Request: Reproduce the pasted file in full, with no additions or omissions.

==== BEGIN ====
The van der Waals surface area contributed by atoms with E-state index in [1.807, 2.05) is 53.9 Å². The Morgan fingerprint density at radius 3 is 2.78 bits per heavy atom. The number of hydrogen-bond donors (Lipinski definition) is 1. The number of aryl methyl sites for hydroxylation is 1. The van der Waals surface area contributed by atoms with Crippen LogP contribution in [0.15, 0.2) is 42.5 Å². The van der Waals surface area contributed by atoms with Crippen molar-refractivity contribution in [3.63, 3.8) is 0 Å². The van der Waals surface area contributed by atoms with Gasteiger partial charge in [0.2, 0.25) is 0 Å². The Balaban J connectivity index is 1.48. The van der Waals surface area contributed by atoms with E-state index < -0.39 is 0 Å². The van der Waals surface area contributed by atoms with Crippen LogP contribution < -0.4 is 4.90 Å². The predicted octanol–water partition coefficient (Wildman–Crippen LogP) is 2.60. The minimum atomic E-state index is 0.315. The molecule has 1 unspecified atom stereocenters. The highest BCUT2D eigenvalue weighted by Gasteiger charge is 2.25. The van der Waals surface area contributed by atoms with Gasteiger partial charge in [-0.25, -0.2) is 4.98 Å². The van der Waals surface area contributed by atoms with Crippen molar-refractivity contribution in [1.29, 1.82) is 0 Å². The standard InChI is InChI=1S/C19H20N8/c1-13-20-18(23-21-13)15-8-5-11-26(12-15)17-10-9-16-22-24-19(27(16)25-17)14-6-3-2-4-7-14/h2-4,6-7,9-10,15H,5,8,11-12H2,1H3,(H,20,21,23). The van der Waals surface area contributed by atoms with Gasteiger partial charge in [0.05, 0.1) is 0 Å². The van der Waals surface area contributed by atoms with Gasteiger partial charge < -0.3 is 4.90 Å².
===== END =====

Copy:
The van der Waals surface area contributed by atoms with E-state index in [1.807, 2.05) is 53.9 Å². The Morgan fingerprint density at radius 3 is 2.78 bits per heavy atom. The number of hydrogen-bond donors (Lipinski definition) is 1. The number of aryl methyl sites for hydroxylation is 1. The van der Waals surface area contributed by atoms with Crippen LogP contribution in [0.15, 0.2) is 42.5 Å². The van der Waals surface area contributed by atoms with Crippen molar-refractivity contribution in [3.63, 3.8) is 0 Å². The van der Waals surface area contributed by atoms with Gasteiger partial charge in [0.2, 0.25) is 0 Å². The Balaban J connectivity index is 1.48. The van der Waals surface area contributed by atoms with E-state index < -0.39 is 0 Å². The van der Waals surface area contributed by atoms with Crippen LogP contribution < -0.4 is 4.90 Å². The predicted octanol–water partition coefficient (Wildman–Crippen LogP) is 2.60. The minimum atomic E-state index is 0.315. The molecule has 1 unspecified atom stereocenters. The highest BCUT2D eigenvalue weighted by Gasteiger charge is 2.25. The van der Waals surface area contributed by atoms with Gasteiger partial charge in [-0.25, -0.2) is 4.98 Å². The van der Waals surface area contributed by atoms with Crippen molar-refractivity contribution in [1.29, 1.82) is 0 Å². The standard InChI is InChI=1S/C19H20N8/c1-13-20-18(23-21-13)15-8-5-11-26(12-15)17-10-9-16-22-24-19(27(16)25-17)14-6-3-2-4-7-14/h2-4,6-7,9-10,15H,5,8,11-12H2,1H3,(H,20,21,23). The van der Waals surface area contributed by atoms with Gasteiger partial charge in [0.05, 0.1) is 0 Å². The van der Waals surface area contributed by atoms with Gasteiger partial charge < -0.3 is 4.90 Å².